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Systematic review of measurement tools to assess surgeons’ intraoperative cognitive workload. BJS 2018; 105: 491-501.

Published: 21st February 2018

Authors: R. D. Dias, M. C. Ngo‐Howard, M. T. Boskovski, M. A. Zenati, S. J. Yule


Surgeons in the operating theatre deal constantly with high‐demand tasks that require simultaneous processing of a large amount of information. In certain situations, high cognitive load occurs, which may impact negatively on a surgeon's performance. This systematic review aims to provide a comprehensive understanding of the different methods used to assess surgeons' cognitive load, and a critique of the reliability and validity of current assessment metrics.


A search strategy encompassing MEDLINE, Embase, Web of Science, PsycINFO, ACM Digital Library, IEEE Xplore, PROSPERO and the Cochrane database was developed to identify peer‐reviewed articles published from inception to November 2016. Quality was assessed by using the Medical Education Research Study Quality Instrument (MERSQI). A summary table was created to describe study design, setting, specialty, participants, cognitive load measures and MERSQI score.


Of 391 articles retrieved, 84 met the inclusion criteria, totalling 2053 unique participants. Most studies were carried out in a simulated setting (59 studies, 70 per cent). Sixty studies (71 per cent) used self‐reporting methods, of which the NASA Task Load Index (NASA‐TLX) was the most commonly applied tool (44 studies, 52 per cent). Heart rate variability analysis was the most used real‐time method (11 studies, 13 per cent).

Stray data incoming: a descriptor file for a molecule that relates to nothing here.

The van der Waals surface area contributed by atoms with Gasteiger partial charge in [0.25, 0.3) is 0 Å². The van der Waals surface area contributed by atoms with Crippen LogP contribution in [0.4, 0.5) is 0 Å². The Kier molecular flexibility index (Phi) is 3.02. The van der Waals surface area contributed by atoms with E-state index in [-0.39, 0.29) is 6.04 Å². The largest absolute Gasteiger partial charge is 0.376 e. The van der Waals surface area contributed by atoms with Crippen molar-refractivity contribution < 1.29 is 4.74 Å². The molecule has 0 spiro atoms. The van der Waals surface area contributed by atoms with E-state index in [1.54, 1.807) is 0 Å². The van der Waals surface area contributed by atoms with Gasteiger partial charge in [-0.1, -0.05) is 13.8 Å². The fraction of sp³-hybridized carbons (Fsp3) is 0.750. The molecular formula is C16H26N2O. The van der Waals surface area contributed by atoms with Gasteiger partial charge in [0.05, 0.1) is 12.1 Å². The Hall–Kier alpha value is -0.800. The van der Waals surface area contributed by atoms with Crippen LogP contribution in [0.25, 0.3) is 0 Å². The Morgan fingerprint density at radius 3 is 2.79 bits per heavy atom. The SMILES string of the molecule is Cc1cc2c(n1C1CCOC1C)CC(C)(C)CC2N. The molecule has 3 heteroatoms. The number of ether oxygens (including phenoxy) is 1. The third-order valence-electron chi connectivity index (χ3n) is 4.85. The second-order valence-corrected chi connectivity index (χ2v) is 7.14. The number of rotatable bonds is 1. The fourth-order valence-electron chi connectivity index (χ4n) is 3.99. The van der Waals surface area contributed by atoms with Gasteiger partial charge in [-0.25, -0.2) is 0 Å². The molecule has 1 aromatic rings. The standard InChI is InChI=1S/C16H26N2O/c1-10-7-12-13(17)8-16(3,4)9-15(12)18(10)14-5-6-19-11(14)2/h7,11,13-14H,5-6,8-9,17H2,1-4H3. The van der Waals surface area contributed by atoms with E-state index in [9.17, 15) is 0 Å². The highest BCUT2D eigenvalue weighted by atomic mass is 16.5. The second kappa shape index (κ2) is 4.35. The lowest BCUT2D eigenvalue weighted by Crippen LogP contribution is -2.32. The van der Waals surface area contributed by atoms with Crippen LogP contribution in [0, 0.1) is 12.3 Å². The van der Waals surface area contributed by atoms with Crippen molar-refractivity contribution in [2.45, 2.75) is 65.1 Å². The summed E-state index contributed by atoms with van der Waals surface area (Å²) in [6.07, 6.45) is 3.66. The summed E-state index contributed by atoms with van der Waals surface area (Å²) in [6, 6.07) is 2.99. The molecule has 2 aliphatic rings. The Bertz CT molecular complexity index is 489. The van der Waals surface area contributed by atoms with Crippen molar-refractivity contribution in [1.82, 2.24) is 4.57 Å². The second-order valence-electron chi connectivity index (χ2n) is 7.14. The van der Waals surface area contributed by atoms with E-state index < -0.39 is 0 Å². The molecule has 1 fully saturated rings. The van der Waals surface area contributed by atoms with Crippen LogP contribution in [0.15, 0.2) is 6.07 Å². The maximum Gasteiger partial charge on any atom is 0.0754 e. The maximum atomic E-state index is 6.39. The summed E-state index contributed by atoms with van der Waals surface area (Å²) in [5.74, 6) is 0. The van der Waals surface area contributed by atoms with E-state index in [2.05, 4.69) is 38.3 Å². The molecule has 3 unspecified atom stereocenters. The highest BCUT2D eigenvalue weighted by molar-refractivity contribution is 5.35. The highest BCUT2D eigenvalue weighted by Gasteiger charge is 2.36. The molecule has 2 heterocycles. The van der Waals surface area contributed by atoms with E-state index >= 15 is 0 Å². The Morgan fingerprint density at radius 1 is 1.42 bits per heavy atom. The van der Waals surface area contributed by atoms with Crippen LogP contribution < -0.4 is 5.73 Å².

Self‐report instruments are valuable when the aim is to assess the overall cognitive load in different surgical procedures and assess learning curves within competence‐based surgical education. When the aim is to assess cognitive load related to specific operative stages, real‐time tools should be used, as they allow capture of cognitive load fluctuation. A combination of both subjective and objective methods might provide optimal measurement of surgeons' cognition.

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